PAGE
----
Fundamentally Speaking

Cuts to U.S. Soybean Stocks

Joel Karlin
By  Joel Karlin , DTN Contributing Analyst

Price elasticity of demand is an economic measure of the change in the quantity demanded or purchased of a product in relation to its price change.

Some goods are very inelastic, that is their prices do not change very much given changes in supply or demand and that can be the case where are limited substitutes for that good or few suppliers and this must certainly be the case for soybeans.

Last week's supply-demand report indicates that despite spot soybean prices advancing over $5.70 per bushel (67.5%) from the time the May 2020 WASDE was released to the January 2021 one, the USDA has increased demand in the 2020/21 season by 240 million bushels (mb) or 5.6% to a record 4.555 billion bushels (bb).

This has had a direct impact on ending stocks which at 140 mb as projected last week are down 265 mb from the initial WASDE report for this marketing year given back in May as production estimates from that point to now are actually 10 mb higher.

This is a 65.4% decline in the USDA's U.S. soybean carryout projection and that is the largest decline over the past 20 years at least and probably ever.

This graphic shows the percent change for U.S. soybean production and demand on the left-hand axis and the percent change in ending stocks on the right hand axis from the May to January WASDE reports.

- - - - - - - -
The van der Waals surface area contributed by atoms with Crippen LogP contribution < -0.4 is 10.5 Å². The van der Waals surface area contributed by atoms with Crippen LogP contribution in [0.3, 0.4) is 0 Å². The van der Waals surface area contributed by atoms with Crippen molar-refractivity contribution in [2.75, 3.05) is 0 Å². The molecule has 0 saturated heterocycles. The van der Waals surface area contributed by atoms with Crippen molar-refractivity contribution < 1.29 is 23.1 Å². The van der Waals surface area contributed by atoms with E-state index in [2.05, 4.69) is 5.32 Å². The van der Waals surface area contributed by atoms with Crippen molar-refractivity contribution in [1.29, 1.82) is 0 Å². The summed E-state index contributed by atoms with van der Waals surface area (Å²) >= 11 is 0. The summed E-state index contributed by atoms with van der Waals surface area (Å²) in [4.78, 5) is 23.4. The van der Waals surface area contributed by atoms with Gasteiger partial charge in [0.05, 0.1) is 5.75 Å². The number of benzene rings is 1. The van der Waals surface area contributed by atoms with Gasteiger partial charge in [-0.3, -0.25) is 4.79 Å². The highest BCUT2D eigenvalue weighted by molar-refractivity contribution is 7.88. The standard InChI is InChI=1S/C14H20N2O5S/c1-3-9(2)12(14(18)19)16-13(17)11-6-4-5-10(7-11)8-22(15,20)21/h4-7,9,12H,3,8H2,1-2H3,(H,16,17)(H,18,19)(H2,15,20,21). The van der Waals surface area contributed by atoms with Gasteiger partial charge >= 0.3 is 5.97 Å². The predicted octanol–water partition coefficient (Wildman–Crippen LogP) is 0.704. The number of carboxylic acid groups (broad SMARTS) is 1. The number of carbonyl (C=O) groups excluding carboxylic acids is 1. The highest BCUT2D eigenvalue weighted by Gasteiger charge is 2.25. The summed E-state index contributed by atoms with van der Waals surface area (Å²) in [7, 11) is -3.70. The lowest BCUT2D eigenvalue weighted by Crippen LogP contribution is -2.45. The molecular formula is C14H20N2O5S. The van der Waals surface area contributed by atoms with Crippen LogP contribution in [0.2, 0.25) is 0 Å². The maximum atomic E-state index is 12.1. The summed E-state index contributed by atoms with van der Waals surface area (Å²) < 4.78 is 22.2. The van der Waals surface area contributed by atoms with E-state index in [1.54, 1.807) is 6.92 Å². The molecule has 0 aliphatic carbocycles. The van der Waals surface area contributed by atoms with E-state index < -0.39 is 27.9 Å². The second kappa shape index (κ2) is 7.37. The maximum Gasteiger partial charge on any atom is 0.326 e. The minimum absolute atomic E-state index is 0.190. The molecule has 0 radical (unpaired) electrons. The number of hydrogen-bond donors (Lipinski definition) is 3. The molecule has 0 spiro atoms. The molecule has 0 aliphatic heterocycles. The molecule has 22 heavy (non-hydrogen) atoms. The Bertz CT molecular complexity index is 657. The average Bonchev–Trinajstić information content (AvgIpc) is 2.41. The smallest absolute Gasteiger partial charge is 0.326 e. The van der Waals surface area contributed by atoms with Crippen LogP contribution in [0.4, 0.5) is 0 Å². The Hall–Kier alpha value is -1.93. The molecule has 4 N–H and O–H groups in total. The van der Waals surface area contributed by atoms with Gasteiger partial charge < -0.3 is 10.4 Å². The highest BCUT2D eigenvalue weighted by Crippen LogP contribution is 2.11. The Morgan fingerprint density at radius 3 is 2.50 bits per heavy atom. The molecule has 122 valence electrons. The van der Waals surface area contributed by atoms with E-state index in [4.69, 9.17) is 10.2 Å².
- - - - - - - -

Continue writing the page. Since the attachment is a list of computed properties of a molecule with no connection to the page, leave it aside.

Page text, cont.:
Note that in other years where the USDA's soybean ending stock projections have fallen rather steeply this has been due to a crop shortfall such as last year's drop of 51% seen between the May 2019 and January 2020 WASDE reports that was linked to the 14.3% drop in output with 2003/04, 2007/08 and 2013/14 also showing large percent drops in the carryout projections based on falling production estimates.

Only the 2010/11 season seems to resemble this one as ending stocks were pared by 61.7% between May 2010 and January 2011 even though production was flat yet demand surged 6.1% higher even as March 2011 soybean futures pushed from $9.52 at the time of the May 2010 WASDE report to $14.15 by the time of the January 2011 WASDE in action eerily reminiscent of what's been seen this year.


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